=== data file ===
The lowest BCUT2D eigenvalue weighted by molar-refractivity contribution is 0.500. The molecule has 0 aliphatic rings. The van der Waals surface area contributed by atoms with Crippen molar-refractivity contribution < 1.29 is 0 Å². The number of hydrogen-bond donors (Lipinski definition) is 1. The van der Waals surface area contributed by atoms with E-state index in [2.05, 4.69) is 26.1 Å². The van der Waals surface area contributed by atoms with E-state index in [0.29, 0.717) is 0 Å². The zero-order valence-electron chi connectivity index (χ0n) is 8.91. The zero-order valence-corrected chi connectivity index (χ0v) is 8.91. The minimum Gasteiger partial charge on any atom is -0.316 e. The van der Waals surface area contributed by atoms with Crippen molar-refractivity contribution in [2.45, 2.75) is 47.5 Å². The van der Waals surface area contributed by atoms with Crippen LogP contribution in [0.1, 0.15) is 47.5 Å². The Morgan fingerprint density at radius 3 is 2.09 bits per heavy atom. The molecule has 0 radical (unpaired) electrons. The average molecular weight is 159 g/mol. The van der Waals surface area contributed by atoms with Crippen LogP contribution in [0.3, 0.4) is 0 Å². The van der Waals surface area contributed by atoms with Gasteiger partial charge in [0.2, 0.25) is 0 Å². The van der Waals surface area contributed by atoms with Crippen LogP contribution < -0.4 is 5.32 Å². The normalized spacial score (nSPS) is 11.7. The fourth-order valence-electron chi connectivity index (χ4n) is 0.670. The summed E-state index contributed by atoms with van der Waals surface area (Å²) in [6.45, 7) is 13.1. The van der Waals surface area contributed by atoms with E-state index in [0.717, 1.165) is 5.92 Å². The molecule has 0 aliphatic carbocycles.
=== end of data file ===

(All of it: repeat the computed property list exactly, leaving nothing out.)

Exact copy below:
The lowest BCUT2D eigenvalue weighted by molar-refractivity contribution is 0.500. The molecule has 0 aliphatic rings. The van der Waals surface area contributed by atoms with Crippen molar-refractivity contribution < 1.29 is 0 Å². The number of hydrogen-bond donors (Lipinski definition) is 1. The van der Waals surface area contributed by atoms with E-state index in [2.05, 4.69) is 26.1 Å². The van der Waals surface area contributed by atoms with E-state index in [0.29, 0.717) is 0 Å². The zero-order valence-electron chi connectivity index (χ0n) is 8.91. The zero-order valence-corrected chi connectivity index (χ0v) is 8.91. The minimum Gasteiger partial charge on any atom is -0.316 e. The van der Waals surface area contributed by atoms with Crippen molar-refractivity contribution in [2.45, 2.75) is 47.5 Å². The van der Waals surface area contributed by atoms with Crippen LogP contribution in [0.1, 0.15) is 47.5 Å². The Morgan fingerprint density at radius 3 is 2.09 bits per heavy atom. The molecule has 0 radical (unpaired) electrons. The average molecular weight is 159 g/mol. The van der Waals surface area contributed by atoms with Crippen LogP contribution in [0.3, 0.4) is 0 Å². The van der Waals surface area contributed by atoms with Gasteiger partial charge in [0.2, 0.25) is 0 Å². The van der Waals surface area contributed by atoms with Crippen LogP contribution < -0.4 is 5.32 Å². The normalized spacial score (nSPS) is 11.7. The fourth-order valence-electron chi connectivity index (χ4n) is 0.670. The summed E-state index contributed by atoms with van der Waals surface area (Å²) in [6.45, 7) is 13.1. The van der Waals surface area contributed by atoms with E-state index in [0.717, 1.165) is 5.92 Å². The molecule has 0 aliphatic carbocycles.